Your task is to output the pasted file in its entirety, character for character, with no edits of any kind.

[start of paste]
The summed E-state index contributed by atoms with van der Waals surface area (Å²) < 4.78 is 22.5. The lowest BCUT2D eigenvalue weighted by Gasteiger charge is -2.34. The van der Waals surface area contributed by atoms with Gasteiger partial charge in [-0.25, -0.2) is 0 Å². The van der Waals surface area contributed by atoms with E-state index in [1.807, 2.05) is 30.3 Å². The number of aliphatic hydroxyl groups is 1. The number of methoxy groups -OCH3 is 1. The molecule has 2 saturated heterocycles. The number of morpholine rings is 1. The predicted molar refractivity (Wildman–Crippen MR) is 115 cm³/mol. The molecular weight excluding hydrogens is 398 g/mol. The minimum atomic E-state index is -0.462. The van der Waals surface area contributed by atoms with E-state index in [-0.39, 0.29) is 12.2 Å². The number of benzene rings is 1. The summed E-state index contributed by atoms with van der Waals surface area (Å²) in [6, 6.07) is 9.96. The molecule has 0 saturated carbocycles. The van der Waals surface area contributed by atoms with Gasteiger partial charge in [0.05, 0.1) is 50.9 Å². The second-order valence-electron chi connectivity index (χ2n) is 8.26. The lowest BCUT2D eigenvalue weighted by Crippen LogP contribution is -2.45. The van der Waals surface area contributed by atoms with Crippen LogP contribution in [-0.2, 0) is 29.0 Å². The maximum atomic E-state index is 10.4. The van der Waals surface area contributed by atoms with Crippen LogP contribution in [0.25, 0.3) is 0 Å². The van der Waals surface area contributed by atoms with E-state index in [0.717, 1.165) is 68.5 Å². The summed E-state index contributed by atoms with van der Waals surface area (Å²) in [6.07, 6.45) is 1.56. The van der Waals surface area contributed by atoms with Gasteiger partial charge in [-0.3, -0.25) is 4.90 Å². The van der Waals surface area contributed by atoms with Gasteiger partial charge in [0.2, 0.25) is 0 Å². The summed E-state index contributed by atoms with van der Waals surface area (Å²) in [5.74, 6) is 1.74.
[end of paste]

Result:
The summed E-state index contributed by atoms with van der Waals surface area (Å²) < 4.78 is 22.5. The lowest BCUT2D eigenvalue weighted by Gasteiger charge is -2.34. The van der Waals surface area contributed by atoms with Gasteiger partial charge in [-0.25, -0.2) is 0 Å². The van der Waals surface area contributed by atoms with E-state index in [1.807, 2.05) is 30.3 Å². The number of aliphatic hydroxyl groups is 1. The number of methoxy groups -OCH3 is 1. The molecule has 2 saturated heterocycles. The number of morpholine rings is 1. The predicted molar refractivity (Wildman–Crippen MR) is 115 cm³/mol. The molecular weight excluding hydrogens is 398 g/mol. The minimum atomic E-state index is -0.462. The van der Waals surface area contributed by atoms with E-state index in [-0.39, 0.29) is 12.2 Å². The number of benzene rings is 1. The summed E-state index contributed by atoms with van der Waals surface area (Å²) in [6, 6.07) is 9.96. The molecule has 0 saturated carbocycles. The van der Waals surface area contributed by atoms with Gasteiger partial charge in [0.05, 0.1) is 50.9 Å². The second-order valence-electron chi connectivity index (χ2n) is 8.26. The lowest BCUT2D eigenvalue weighted by Crippen LogP contribution is -2.45. The van der Waals surface area contributed by atoms with Crippen LogP contribution in [-0.2, 0) is 29.0 Å². The maximum atomic E-state index is 10.4. The van der Waals surface area contributed by atoms with Crippen LogP contribution in [0.25, 0.3) is 0 Å². The van der Waals surface area contributed by atoms with E-state index in [0.717, 1.165) is 68.5 Å². The summed E-state index contributed by atoms with van der Waals surface area (Å²) in [6.07, 6.45) is 1.56. The van der Waals surface area contributed by atoms with Gasteiger partial charge in [-0.3, -0.25) is 4.90 Å². The van der Waals surface area contributed by atoms with Gasteiger partial charge in [0.2, 0.25) is 0 Å². The summed E-state index contributed by atoms with van der Waals surface area (Å²) in [5.74, 6) is 1.74.